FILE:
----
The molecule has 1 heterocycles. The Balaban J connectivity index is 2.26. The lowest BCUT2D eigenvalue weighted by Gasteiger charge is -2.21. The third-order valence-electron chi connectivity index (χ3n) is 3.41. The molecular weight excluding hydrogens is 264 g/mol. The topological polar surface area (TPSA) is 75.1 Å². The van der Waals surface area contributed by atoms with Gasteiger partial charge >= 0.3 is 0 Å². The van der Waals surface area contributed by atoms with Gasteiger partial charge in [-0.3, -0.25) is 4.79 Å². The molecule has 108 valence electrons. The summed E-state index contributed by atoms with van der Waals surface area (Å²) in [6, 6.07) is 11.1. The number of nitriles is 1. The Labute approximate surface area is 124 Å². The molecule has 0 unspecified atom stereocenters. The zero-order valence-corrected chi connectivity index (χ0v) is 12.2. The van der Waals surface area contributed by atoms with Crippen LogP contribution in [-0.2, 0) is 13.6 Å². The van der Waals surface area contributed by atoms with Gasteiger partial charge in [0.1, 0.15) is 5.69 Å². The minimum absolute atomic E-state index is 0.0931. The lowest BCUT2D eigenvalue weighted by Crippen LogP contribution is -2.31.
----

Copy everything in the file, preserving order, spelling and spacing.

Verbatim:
The molecule has 1 heterocycles. The Balaban J connectivity index is 2.26. The lowest BCUT2D eigenvalue weighted by Gasteiger charge is -2.21. The third-order valence-electron chi connectivity index (χ3n) is 3.41. The molecular weight excluding hydrogens is 264 g/mol. The topological polar surface area (TPSA) is 75.1 Å². The van der Waals surface area contributed by atoms with Gasteiger partial charge >= 0.3 is 0 Å². The van der Waals surface area contributed by atoms with Gasteiger partial charge in [-0.3, -0.25) is 4.79 Å². The molecule has 108 valence electrons. The summed E-state index contributed by atoms with van der Waals surface area (Å²) in [6, 6.07) is 11.1. The number of nitriles is 1. The Labute approximate surface area is 124 Å². The molecule has 0 unspecified atom stereocenters. The zero-order valence-corrected chi connectivity index (χ0v) is 12.2. The van der Waals surface area contributed by atoms with Crippen LogP contribution in [-0.2, 0) is 13.6 Å². The van der Waals surface area contributed by atoms with Gasteiger partial charge in [0.1, 0.15) is 5.69 Å². The minimum absolute atomic E-state index is 0.0931. The lowest BCUT2D eigenvalue weighted by Crippen LogP contribution is -2.31.